I contacted Kickstarter support myself, explaining how we had been ripped off, and therefore can they please refund the illicit fee they took for the fraudulent behaviour. What I received was a series of platitudes, the first replies suggested I should contact the project creator asking for an update… My response:

Thanks for the reply.

This is clearly a case of fraudulent behaviour. Reach out to him all you like, he has not replied to any forms of communication – not just on Kickstarter, but anywhere online. There is no doubt in my mind that he has taken the money & disappeared.

> While we’re unable to issue refunds on behalf of creators

I appreciate this, but that does not include the fee that Kickstarter took, the dirty money I referred to & which your message does not address at all. As a first step I want to see that money refunded. If you do not refund it I feel Kickstarter is in effect complicit with his deception & dishonest behaviour. I have seen how banks who harbour illegal funds are forced to repay them – does Kickstarter want to be associated with that sort of behaviour?

Please do the right thing.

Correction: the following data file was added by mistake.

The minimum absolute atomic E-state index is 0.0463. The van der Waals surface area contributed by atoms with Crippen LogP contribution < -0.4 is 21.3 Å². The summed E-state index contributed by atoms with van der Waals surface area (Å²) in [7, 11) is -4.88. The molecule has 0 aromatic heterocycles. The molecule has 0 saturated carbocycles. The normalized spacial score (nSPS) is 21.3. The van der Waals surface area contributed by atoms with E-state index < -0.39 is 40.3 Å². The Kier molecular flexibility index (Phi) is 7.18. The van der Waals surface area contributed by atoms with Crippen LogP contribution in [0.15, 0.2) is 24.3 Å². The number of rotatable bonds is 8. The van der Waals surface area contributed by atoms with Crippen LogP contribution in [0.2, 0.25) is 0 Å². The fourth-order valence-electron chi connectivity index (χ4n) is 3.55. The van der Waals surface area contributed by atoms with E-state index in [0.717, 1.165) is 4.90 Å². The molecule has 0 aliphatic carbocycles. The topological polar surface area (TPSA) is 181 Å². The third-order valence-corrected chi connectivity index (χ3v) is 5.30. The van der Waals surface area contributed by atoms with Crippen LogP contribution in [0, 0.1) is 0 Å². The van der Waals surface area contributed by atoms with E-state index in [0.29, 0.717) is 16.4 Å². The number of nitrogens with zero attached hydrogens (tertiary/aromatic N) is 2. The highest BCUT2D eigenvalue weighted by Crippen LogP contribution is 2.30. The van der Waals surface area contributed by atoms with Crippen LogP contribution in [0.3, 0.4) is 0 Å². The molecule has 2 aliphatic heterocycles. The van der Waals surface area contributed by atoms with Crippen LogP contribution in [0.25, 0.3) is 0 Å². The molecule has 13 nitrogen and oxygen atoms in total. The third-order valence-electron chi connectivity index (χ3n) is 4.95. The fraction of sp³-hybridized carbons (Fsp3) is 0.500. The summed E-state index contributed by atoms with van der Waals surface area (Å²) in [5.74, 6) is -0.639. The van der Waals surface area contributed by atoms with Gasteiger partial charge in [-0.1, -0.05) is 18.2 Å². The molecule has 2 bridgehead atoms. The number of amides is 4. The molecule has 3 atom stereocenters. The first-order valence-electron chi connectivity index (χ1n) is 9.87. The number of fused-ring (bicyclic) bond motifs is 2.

And their reply:

Thanks for the response. We’ve reached out to Tom to offer some best practices with regards to communicating setbacks and future production timelines to backers. I hope that this encourages Tom to break his silence and let his backers know what’s up – even if there’s no new news or good news to share.

I would recommend that you reach out to the creator again if you don’t hear from him in a while, but I would also encourage you to do so in a compassionate manner. Creators are only human, and being understanding and coming from an empathetic place may make Tom more receptive to letting his backers know about the project’s current situation.


This, after there has been no response at all, after months of people asking polite questions??? I think its a bit late to be offering ‘best practices’ FFS!


So the moral of this story: if you are going to get ripped off by someone on Kickstarter, be aware that you are also going to get ripped off by Kickstarter as well. They will take their fee regardless of fraud.

But one has to wonder why?

– are they ‘tight’ for money?
Is the cashflow of the business so scarce that they simply can’t afford to spare the funds and ‘make good’ on fraudulent behaviour by people using their website? (Note I wasn’t asking them to refund the money Tom Baker took, I just wanted the Kickstarter fee refunded) Apparently not, this article mentions in 2012 they turned over $274 million, which if you calculate based on their fee of 5% (not counting the 3% payment processing fee) = US$13.7 million in 2012. Yet they still can’t bring themselves to refund the 5% fee of the stolen $30,000! Its US$1,500 of money they have no right to have. It seems such a small amount, especially when you consider the reputation damage instances such as this one create.

– is it because there is so much fraud they can’t afford to ‘make good’ on it?